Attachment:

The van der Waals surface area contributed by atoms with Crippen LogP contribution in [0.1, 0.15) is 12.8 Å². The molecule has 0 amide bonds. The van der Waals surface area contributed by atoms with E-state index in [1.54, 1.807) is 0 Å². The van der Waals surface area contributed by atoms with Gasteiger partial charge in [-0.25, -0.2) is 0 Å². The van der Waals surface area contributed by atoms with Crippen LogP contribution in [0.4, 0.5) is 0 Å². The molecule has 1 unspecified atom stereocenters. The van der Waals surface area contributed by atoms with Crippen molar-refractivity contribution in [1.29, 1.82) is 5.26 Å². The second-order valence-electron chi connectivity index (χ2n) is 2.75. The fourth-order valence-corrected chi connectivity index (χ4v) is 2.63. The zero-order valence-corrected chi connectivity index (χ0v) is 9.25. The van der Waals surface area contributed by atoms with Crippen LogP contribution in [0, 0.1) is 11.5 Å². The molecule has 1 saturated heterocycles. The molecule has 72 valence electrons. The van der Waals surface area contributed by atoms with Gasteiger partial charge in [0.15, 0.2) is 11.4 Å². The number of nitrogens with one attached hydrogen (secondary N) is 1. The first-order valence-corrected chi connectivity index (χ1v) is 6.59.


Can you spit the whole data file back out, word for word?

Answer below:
The van der Waals surface area contributed by atoms with Crippen LogP contribution in [0.1, 0.15) is 12.8 Å². The molecule has 0 amide bonds. The van der Waals surface area contributed by atoms with E-state index in [1.54, 1.807) is 0 Å². The van der Waals surface area contributed by atoms with Gasteiger partial charge in [-0.25, -0.2) is 0 Å². The van der Waals surface area contributed by atoms with Crippen LogP contribution in [0.4, 0.5) is 0 Å². The molecule has 1 unspecified atom stereocenters. The van der Waals surface area contributed by atoms with Crippen molar-refractivity contribution in [1.29, 1.82) is 5.26 Å². The second-order valence-electron chi connectivity index (χ2n) is 2.75. The fourth-order valence-corrected chi connectivity index (χ4v) is 2.63. The zero-order valence-corrected chi connectivity index (χ0v) is 9.25. The van der Waals surface area contributed by atoms with Crippen LogP contribution in [0, 0.1) is 11.5 Å². The molecule has 1 saturated heterocycles. The molecule has 72 valence electrons. The van der Waals surface area contributed by atoms with Gasteiger partial charge in [0.15, 0.2) is 11.4 Å². The number of nitrogens with one attached hydrogen (secondary N) is 1. The first-order valence-corrected chi connectivity index (χ1v) is 6.59.